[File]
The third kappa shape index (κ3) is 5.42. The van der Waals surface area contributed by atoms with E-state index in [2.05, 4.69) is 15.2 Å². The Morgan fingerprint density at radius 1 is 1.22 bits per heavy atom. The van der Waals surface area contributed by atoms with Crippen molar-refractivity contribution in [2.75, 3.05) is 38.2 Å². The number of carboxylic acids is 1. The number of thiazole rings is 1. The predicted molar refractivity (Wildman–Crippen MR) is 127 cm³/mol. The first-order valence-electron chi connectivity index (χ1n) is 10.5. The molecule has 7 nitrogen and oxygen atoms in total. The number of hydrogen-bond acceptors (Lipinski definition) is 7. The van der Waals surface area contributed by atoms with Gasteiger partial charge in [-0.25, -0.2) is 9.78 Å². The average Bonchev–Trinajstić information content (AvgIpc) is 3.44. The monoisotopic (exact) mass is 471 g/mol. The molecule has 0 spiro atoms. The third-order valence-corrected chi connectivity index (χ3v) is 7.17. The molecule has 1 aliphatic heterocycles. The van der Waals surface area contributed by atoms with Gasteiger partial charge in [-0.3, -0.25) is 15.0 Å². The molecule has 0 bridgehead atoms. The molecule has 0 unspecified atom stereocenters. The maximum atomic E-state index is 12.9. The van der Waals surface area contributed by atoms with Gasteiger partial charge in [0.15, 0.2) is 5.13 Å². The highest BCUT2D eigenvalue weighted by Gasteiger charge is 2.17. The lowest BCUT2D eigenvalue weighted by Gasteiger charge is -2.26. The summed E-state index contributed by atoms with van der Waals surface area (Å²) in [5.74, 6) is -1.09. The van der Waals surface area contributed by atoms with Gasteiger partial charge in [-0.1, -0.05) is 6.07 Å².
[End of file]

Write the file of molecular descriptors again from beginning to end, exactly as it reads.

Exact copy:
The third kappa shape index (κ3) is 5.42. The van der Waals surface area contributed by atoms with E-state index in [2.05, 4.69) is 15.2 Å². The Morgan fingerprint density at radius 1 is 1.22 bits per heavy atom. The van der Waals surface area contributed by atoms with Crippen molar-refractivity contribution in [2.75, 3.05) is 38.2 Å². The number of carboxylic acids is 1. The number of thiazole rings is 1. The predicted molar refractivity (Wildman–Crippen MR) is 127 cm³/mol. The first-order valence-electron chi connectivity index (χ1n) is 10.5. The molecule has 7 nitrogen and oxygen atoms in total. The number of hydrogen-bond acceptors (Lipinski definition) is 7. The van der Waals surface area contributed by atoms with Gasteiger partial charge in [-0.25, -0.2) is 9.78 Å². The average Bonchev–Trinajstić information content (AvgIpc) is 3.44. The monoisotopic (exact) mass is 471 g/mol. The molecule has 0 spiro atoms. The third-order valence-corrected chi connectivity index (χ3v) is 7.17. The molecule has 1 aliphatic heterocycles. The van der Waals surface area contributed by atoms with Gasteiger partial charge in [-0.3, -0.25) is 15.0 Å². The molecule has 0 bridgehead atoms. The molecule has 0 unspecified atom stereocenters. The maximum atomic E-state index is 12.9. The van der Waals surface area contributed by atoms with Gasteiger partial charge in [0.15, 0.2) is 5.13 Å². The highest BCUT2D eigenvalue weighted by Gasteiger charge is 2.17. The lowest BCUT2D eigenvalue weighted by Gasteiger charge is -2.26. The summed E-state index contributed by atoms with van der Waals surface area (Å²) in [5.74, 6) is -1.09. The van der Waals surface area contributed by atoms with Gasteiger partial charge in [-0.1, -0.05) is 6.07 Å².